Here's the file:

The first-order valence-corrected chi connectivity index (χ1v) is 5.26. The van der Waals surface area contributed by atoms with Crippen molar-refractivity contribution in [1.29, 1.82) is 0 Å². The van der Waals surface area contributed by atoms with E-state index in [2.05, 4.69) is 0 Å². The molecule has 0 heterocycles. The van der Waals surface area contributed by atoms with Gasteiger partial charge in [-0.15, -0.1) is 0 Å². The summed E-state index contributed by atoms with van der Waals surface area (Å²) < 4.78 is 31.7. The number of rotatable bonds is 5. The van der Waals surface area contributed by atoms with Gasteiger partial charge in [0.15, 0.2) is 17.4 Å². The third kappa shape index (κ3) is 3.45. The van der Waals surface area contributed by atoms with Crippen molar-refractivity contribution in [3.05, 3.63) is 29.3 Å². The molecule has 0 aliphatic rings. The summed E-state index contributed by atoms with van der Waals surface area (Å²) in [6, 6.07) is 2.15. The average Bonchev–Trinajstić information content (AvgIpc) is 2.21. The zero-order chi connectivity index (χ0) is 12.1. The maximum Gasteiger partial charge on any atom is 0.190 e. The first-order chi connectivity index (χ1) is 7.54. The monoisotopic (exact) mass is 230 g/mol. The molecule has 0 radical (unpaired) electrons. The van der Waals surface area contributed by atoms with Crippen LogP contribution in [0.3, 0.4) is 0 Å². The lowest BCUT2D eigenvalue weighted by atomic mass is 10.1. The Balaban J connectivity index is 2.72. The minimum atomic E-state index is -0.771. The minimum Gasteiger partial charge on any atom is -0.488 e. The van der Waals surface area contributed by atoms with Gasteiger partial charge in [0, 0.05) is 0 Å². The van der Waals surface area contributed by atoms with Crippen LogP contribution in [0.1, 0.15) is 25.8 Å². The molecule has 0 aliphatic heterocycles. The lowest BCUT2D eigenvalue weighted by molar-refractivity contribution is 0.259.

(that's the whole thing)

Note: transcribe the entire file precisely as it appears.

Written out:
The first-order valence-corrected chi connectivity index (χ1v) is 5.26. The van der Waals surface area contributed by atoms with Crippen molar-refractivity contribution in [1.29, 1.82) is 0 Å². The van der Waals surface area contributed by atoms with E-state index in [2.05, 4.69) is 0 Å². The molecule has 0 heterocycles. The van der Waals surface area contributed by atoms with Gasteiger partial charge in [-0.15, -0.1) is 0 Å². The summed E-state index contributed by atoms with van der Waals surface area (Å²) < 4.78 is 31.7. The number of rotatable bonds is 5. The van der Waals surface area contributed by atoms with Gasteiger partial charge in [0.15, 0.2) is 17.4 Å². The third kappa shape index (κ3) is 3.45. The van der Waals surface area contributed by atoms with Crippen molar-refractivity contribution in [3.05, 3.63) is 29.3 Å². The molecule has 0 aliphatic rings. The summed E-state index contributed by atoms with van der Waals surface area (Å²) in [6, 6.07) is 2.15. The average Bonchev–Trinajstić information content (AvgIpc) is 2.21. The zero-order chi connectivity index (χ0) is 12.1. The maximum Gasteiger partial charge on any atom is 0.190 e. The first-order chi connectivity index (χ1) is 7.54. The monoisotopic (exact) mass is 230 g/mol. The molecule has 0 radical (unpaired) electrons. The van der Waals surface area contributed by atoms with Crippen LogP contribution in [0.3, 0.4) is 0 Å². The lowest BCUT2D eigenvalue weighted by atomic mass is 10.1. The Balaban J connectivity index is 2.72. The minimum atomic E-state index is -0.771. The minimum Gasteiger partial charge on any atom is -0.488 e. The van der Waals surface area contributed by atoms with Gasteiger partial charge in [0, 0.05) is 0 Å². The van der Waals surface area contributed by atoms with Crippen LogP contribution in [0.1, 0.15) is 25.8 Å². The molecule has 0 aliphatic heterocycles. The lowest BCUT2D eigenvalue weighted by molar-refractivity contribution is 0.259.